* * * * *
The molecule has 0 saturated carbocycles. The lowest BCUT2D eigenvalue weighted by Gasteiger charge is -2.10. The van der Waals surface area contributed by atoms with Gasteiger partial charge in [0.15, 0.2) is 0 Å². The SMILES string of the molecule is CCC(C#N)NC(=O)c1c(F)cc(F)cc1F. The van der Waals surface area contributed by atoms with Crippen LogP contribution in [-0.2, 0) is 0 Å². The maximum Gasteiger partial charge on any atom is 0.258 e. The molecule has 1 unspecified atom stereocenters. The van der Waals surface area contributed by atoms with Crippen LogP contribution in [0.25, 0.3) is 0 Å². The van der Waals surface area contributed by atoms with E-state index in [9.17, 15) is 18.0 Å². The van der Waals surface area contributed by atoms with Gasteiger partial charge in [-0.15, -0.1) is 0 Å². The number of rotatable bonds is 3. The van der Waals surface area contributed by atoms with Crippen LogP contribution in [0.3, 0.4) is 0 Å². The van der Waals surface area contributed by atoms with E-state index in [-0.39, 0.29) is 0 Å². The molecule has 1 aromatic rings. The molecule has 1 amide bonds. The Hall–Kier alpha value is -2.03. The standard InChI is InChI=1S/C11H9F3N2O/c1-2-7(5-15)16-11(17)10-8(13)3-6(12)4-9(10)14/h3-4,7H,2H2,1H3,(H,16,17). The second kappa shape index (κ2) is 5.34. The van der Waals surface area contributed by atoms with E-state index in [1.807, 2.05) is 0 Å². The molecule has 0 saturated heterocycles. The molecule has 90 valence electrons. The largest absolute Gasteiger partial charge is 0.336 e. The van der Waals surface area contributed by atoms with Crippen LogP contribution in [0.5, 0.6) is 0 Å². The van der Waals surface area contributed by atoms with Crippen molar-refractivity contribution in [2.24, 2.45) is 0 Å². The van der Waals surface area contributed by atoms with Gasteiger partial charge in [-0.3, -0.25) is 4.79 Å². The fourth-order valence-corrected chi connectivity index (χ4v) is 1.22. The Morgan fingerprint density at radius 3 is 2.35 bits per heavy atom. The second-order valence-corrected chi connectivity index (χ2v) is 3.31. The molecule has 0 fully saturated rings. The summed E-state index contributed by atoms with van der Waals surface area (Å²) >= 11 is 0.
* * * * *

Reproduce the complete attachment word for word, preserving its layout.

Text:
The molecule has 0 saturated carbocycles. The lowest BCUT2D eigenvalue weighted by Gasteiger charge is -2.10. The van der Waals surface area contributed by atoms with Gasteiger partial charge in [0.15, 0.2) is 0 Å². The SMILES string of the molecule is CCC(C#N)NC(=O)c1c(F)cc(F)cc1F. The van der Waals surface area contributed by atoms with Crippen LogP contribution in [-0.2, 0) is 0 Å². The maximum Gasteiger partial charge on any atom is 0.258 e. The molecule has 1 unspecified atom stereocenters. The van der Waals surface area contributed by atoms with Crippen LogP contribution in [0.25, 0.3) is 0 Å². The van der Waals surface area contributed by atoms with E-state index in [9.17, 15) is 18.0 Å². The van der Waals surface area contributed by atoms with Gasteiger partial charge in [-0.15, -0.1) is 0 Å². The number of rotatable bonds is 3. The van der Waals surface area contributed by atoms with Crippen LogP contribution in [0.3, 0.4) is 0 Å². The van der Waals surface area contributed by atoms with E-state index in [-0.39, 0.29) is 0 Å². The molecule has 1 aromatic rings. The molecule has 1 amide bonds. The Hall–Kier alpha value is -2.03. The standard InChI is InChI=1S/C11H9F3N2O/c1-2-7(5-15)16-11(17)10-8(13)3-6(12)4-9(10)14/h3-4,7H,2H2,1H3,(H,16,17). The second kappa shape index (κ2) is 5.34. The van der Waals surface area contributed by atoms with E-state index in [1.807, 2.05) is 0 Å². The molecule has 0 saturated heterocycles. The molecule has 90 valence electrons. The largest absolute Gasteiger partial charge is 0.336 e. The van der Waals surface area contributed by atoms with Crippen LogP contribution in [0.5, 0.6) is 0 Å². The van der Waals surface area contributed by atoms with Crippen molar-refractivity contribution in [2.24, 2.45) is 0 Å². The van der Waals surface area contributed by atoms with Gasteiger partial charge in [-0.3, -0.25) is 4.79 Å². The fourth-order valence-corrected chi connectivity index (χ4v) is 1.22. The Morgan fingerprint density at radius 3 is 2.35 bits per heavy atom. The second-order valence-corrected chi connectivity index (χ2v) is 3.31. The molecule has 0 fully saturated rings. The summed E-state index contributed by atoms with van der Waals surface area (Å²) >= 11 is 0.